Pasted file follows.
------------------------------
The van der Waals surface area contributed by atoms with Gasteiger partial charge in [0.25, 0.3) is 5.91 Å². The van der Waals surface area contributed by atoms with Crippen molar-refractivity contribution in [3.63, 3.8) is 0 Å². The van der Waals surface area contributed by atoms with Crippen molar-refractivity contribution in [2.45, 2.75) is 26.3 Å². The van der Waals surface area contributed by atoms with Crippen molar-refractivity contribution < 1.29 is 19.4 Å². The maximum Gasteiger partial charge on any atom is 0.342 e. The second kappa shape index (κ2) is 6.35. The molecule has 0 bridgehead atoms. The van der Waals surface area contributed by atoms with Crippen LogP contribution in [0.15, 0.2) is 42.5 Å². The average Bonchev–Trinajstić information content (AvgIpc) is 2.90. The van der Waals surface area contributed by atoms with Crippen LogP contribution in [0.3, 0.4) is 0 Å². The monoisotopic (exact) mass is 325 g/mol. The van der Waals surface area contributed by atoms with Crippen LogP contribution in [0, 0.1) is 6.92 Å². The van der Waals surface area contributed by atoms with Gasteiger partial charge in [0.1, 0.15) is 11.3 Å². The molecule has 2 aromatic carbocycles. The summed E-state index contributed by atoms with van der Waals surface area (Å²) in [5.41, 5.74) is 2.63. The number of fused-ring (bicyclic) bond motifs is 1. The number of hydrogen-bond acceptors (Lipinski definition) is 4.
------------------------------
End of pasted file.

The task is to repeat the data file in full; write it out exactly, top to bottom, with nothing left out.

The van der Waals surface area contributed by atoms with Gasteiger partial charge in [0.25, 0.3) is 5.91 Å². The van der Waals surface area contributed by atoms with Crippen molar-refractivity contribution in [3.63, 3.8) is 0 Å². The van der Waals surface area contributed by atoms with Crippen molar-refractivity contribution in [2.45, 2.75) is 26.3 Å². The van der Waals surface area contributed by atoms with Crippen molar-refractivity contribution < 1.29 is 19.4 Å². The maximum Gasteiger partial charge on any atom is 0.342 e. The second kappa shape index (κ2) is 6.35. The molecule has 0 bridgehead atoms. The van der Waals surface area contributed by atoms with Crippen LogP contribution in [0.15, 0.2) is 42.5 Å². The average Bonchev–Trinajstić information content (AvgIpc) is 2.90. The van der Waals surface area contributed by atoms with Crippen LogP contribution in [0.3, 0.4) is 0 Å². The monoisotopic (exact) mass is 325 g/mol. The van der Waals surface area contributed by atoms with Crippen LogP contribution in [0, 0.1) is 6.92 Å². The van der Waals surface area contributed by atoms with Gasteiger partial charge in [0.1, 0.15) is 11.3 Å². The molecule has 2 aromatic carbocycles. The summed E-state index contributed by atoms with van der Waals surface area (Å²) in [5.41, 5.74) is 2.63. The number of fused-ring (bicyclic) bond motifs is 1. The number of hydrogen-bond acceptors (Lipinski definition) is 4.